Imagine, if you will, a 12-year-old boy in 18th century Amsterdam who is whisked away to the mansion of the richest woman in France, where he is enrolled in the best boys’ school, given jewels and clothing and a pony.
A fairy tale? No, it’s history, and a rather sad one. The boy was the son of Teresa Imer, a former lover of Giacomo Casanova and the half-brother of Casanova’s illegitimate 5-year-old daughter. Casanova took the boy to live with the 63-year-old heiress Jeanne de Lascaris d’Urfé de Le Rouchefoucauld.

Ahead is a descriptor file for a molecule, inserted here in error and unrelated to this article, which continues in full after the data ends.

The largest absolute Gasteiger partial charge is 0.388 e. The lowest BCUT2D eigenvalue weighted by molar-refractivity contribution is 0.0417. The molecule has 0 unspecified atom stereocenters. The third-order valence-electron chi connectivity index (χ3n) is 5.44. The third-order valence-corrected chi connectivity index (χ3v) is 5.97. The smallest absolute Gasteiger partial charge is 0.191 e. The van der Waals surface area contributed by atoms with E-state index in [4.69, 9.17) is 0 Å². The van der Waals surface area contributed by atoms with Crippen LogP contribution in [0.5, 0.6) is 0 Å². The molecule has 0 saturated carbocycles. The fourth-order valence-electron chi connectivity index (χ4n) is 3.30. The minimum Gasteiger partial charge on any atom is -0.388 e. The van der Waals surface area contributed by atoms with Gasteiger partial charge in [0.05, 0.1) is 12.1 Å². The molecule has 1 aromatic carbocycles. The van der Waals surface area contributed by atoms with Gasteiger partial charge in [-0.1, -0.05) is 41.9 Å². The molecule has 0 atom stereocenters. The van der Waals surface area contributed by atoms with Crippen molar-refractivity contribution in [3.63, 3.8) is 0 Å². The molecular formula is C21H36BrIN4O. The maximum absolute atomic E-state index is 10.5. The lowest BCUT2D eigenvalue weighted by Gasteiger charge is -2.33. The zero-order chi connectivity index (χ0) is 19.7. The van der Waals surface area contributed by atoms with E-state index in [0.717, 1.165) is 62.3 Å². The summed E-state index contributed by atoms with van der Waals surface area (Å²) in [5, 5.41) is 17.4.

The Marquise d’Urfé entertained such purportedly uncanny figures as the Conte de Saint-German, who claimed to be several hundred years old; Franz Anton Mesmer, the pioneer in hypnosis; the Conte di Cagliostro and Casanova, who claimed magical powers derived from the ancient Hebrew secrets of the Cabala. Giuseppi Imer was obtained and pampered because the Marquise was convinced Casanova could help her transplant her soul into the body of a young boy and thereby make her immortal.
No wonder France had a revolution.